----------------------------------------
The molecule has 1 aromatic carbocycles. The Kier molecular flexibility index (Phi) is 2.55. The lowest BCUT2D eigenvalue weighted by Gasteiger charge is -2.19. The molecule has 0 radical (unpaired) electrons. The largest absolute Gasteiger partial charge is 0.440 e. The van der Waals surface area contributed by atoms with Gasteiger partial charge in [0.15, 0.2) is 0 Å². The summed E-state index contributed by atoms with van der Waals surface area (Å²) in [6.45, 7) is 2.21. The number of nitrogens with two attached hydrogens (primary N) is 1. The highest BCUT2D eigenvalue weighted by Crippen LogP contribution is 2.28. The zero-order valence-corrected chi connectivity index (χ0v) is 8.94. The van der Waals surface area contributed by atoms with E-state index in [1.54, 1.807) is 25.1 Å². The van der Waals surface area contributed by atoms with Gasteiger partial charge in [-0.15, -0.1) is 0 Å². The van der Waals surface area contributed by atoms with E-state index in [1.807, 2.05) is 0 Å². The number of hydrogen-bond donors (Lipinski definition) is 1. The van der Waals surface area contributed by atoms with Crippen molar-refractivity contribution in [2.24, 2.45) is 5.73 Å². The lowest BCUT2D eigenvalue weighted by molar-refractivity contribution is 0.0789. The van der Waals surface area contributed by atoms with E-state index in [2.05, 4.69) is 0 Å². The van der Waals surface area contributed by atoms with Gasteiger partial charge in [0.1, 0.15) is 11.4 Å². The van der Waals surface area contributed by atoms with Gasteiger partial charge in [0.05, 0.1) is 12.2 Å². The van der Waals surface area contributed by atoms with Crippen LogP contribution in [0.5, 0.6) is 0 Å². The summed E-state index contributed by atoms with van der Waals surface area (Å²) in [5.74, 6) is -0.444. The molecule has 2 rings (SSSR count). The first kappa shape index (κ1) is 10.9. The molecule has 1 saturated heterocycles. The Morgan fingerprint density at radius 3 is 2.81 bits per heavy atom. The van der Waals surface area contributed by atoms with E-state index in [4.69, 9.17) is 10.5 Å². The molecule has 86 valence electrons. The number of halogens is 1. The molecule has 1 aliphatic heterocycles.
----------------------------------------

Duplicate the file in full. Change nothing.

The molecule has 1 aromatic carbocycles. The Kier molecular flexibility index (Phi) is 2.55. The lowest BCUT2D eigenvalue weighted by Gasteiger charge is -2.19. The molecule has 0 radical (unpaired) electrons. The largest absolute Gasteiger partial charge is 0.440 e. The van der Waals surface area contributed by atoms with Gasteiger partial charge in [0.15, 0.2) is 0 Å². The summed E-state index contributed by atoms with van der Waals surface area (Å²) in [6.45, 7) is 2.21. The number of nitrogens with two attached hydrogens (primary N) is 1. The highest BCUT2D eigenvalue weighted by Crippen LogP contribution is 2.28. The zero-order valence-corrected chi connectivity index (χ0v) is 8.94. The van der Waals surface area contributed by atoms with E-state index in [1.54, 1.807) is 25.1 Å². The van der Waals surface area contributed by atoms with Gasteiger partial charge in [-0.15, -0.1) is 0 Å². The van der Waals surface area contributed by atoms with E-state index in [1.807, 2.05) is 0 Å². The number of hydrogen-bond donors (Lipinski definition) is 1. The van der Waals surface area contributed by atoms with Crippen molar-refractivity contribution in [2.24, 2.45) is 5.73 Å². The lowest BCUT2D eigenvalue weighted by molar-refractivity contribution is 0.0789. The van der Waals surface area contributed by atoms with E-state index in [2.05, 4.69) is 0 Å². The van der Waals surface area contributed by atoms with Gasteiger partial charge in [0.1, 0.15) is 11.4 Å². The van der Waals surface area contributed by atoms with Gasteiger partial charge in [0.05, 0.1) is 12.2 Å². The van der Waals surface area contributed by atoms with Crippen LogP contribution in [0.5, 0.6) is 0 Å². The summed E-state index contributed by atoms with van der Waals surface area (Å²) in [5.74, 6) is -0.444. The molecule has 2 rings (SSSR count). The first kappa shape index (κ1) is 10.9. The molecule has 1 saturated heterocycles. The Morgan fingerprint density at radius 3 is 2.81 bits per heavy atom. The van der Waals surface area contributed by atoms with E-state index in [4.69, 9.17) is 10.5 Å². The molecule has 86 valence electrons. The number of halogens is 1. The molecule has 1 aliphatic heterocycles.